Membership is growing at Dor Hadash, bucking national trend
Reconstructing membershipInvigorating numbers

Membership is growing at Dor Hadash, bucking national trend

There doesn’t seem to be just one reason for the influx of new members at the congregation, Gordon has concluded.

(File photo)
(File photo)

The past two decades have brought a drop in membership at brick-and-mortar houses of worship on a national level, according to a 2021 Gallup poll.

Pittsburgh’s Congregation Dor Hadash, however, is seeing growth.

The Reconstructionist congregation — one of three congregations attacked in the Tree of Life building on Oct. 27, 2018 — has ridden a wave of new members for more than two years, according to Janice Gordon, its membership chair.

The congregation only recently began keeping membership records, Gordon said, so looking for trends is a bit difficult. What is clear, though, is that the congregation is at a high-water mark, with more than 165 households and 260 adults calling Dor Hadash their spiritual home.

Membership began to increase after the Oct. 27 shooting. Dor Hadash member Jerry Rabinowitz was murdered in the attack, and member Dan Leger was seriously wounded.

“We had an unusually high number of people joining the congregation for the first time, and we had several people who had not renewed their membership in previous years who rejoined the congregation,” Gordon said.

While it might make sense that people joined the congregation as a show of solidarity, what happened afterward is more puzzling.

The last two years, Gordon said, have shown an even greater number of people becoming members —despite the pandemic forcing the synagogue, like others in the city, to shutter its doors and stop offering in-person events.

“I thought, ‘Who’s going to want to join the congregation during a pandemic?’ As it turned out, I was completely wrong,” Gordon said. “We had 15 new households join during each of the years of the pandemic — 22 adult members the first year and 19 the second year.”

The new members include not only single adults and couples but also several families with young children, which has added to the congregation’s religious school rolls.

“We have a thriving and innovative Zoom educational program,” Gordon said.

New members have been anxious to join congregation life, Gordon said, noting that volunteerism is now at its highest level.
“It’s provoked all sorts of connections and conversations and exciting ideas,” Gordon said, acknowledging a synergy between activities at the congregation and new members joining.

That synergy seems to have provided a pipeline to one of the most desired demographics in congregational life: the young adult. Sixteen of the newcomers are between the ages of 23 and 39.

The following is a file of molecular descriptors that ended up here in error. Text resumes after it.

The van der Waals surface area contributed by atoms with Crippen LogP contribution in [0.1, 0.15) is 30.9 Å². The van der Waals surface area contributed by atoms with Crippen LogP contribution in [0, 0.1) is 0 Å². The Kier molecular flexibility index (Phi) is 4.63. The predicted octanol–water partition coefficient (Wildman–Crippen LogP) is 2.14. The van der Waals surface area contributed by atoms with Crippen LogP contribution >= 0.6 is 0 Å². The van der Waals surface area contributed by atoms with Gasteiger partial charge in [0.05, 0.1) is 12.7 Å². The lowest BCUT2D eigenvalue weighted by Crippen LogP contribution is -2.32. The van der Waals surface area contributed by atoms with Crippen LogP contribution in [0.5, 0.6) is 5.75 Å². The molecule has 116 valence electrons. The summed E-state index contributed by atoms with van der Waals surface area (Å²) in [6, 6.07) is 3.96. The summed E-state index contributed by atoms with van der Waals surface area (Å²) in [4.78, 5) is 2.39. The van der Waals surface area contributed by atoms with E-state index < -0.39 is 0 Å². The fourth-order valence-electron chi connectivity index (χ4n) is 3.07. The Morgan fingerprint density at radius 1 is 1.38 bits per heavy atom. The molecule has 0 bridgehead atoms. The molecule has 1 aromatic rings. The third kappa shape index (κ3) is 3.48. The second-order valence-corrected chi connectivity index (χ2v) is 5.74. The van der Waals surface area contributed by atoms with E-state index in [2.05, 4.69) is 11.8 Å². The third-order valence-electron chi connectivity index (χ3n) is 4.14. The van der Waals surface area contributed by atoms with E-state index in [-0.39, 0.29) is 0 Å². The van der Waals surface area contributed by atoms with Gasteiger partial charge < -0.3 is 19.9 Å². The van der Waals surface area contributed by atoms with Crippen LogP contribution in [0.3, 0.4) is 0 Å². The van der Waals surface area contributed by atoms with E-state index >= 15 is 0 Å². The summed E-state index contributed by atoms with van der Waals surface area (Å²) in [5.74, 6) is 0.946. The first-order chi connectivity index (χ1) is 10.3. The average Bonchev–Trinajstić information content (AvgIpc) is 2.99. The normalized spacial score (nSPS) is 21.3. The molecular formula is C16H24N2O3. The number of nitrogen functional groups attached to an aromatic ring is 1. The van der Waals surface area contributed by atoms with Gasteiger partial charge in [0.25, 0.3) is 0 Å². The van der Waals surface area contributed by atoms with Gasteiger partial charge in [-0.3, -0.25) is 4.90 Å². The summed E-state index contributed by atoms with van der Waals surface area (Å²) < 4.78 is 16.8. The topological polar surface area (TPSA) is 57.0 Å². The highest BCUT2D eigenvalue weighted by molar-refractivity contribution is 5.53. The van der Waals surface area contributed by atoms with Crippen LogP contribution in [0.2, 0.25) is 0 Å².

Those members, Gordon said, are creating programming that is attracting other young people.

“They’ve sparked a lot of creativity and enthusiasm and new life,” Gordon said.

After chatting with each new member, Gordan said she has concluded there doesn’t seem to be just one reason for the influx of new members at the congregation.

“Some of them know people who go to Dor Hadash, some of them move to town for a job or graduate school and simply look up congregations in town, go to our website and decide it best fits their needs,” she said. “Others come here for a job, and they might have a Jewish coworker and discuss their wish to join a congregation. The coworker says, ‘I think Dor Hadash is your kind of place,’ even though from what I’ve been told, their coworker isn’t even a member.”

Others, she noted, are specifically looking for a Reconstructionist congregation or have heard about Dor Hadash’s religious school.

New members are not the only thing generating enthusiasm at the congregation, which is housed at Rodef Shalom Congregation: The lay-led congregation is seeking a “spiritual guidance leader,” according to Bruce Herschlag, Dor Hadash’s president, Herschlag said the person hired “will support our ritual practice while allowing and honoring our lay-led structure.”

In the meantime, he said, the congregation is excited about its upcoming bat mitzvah celebration on March 20, honoring the centennial of the first bat mitzvah celebrated publicly in the United States, that of Judith Kaplan, the daughter of Rabbi Mordechai Kaplan, founder of the Reconstructionist Movement.

And while Herschlag is happy about the positive trends at Dor Hadash, he might be a bit too superstitious to talk about the last few years of growth.

“I don’t want to jinx it,” he said. “We are happy about it and welcome all people who are interested in a lay-led organization based on Reconstructionist principles and social action.” PJC

David Rullo can be reached at

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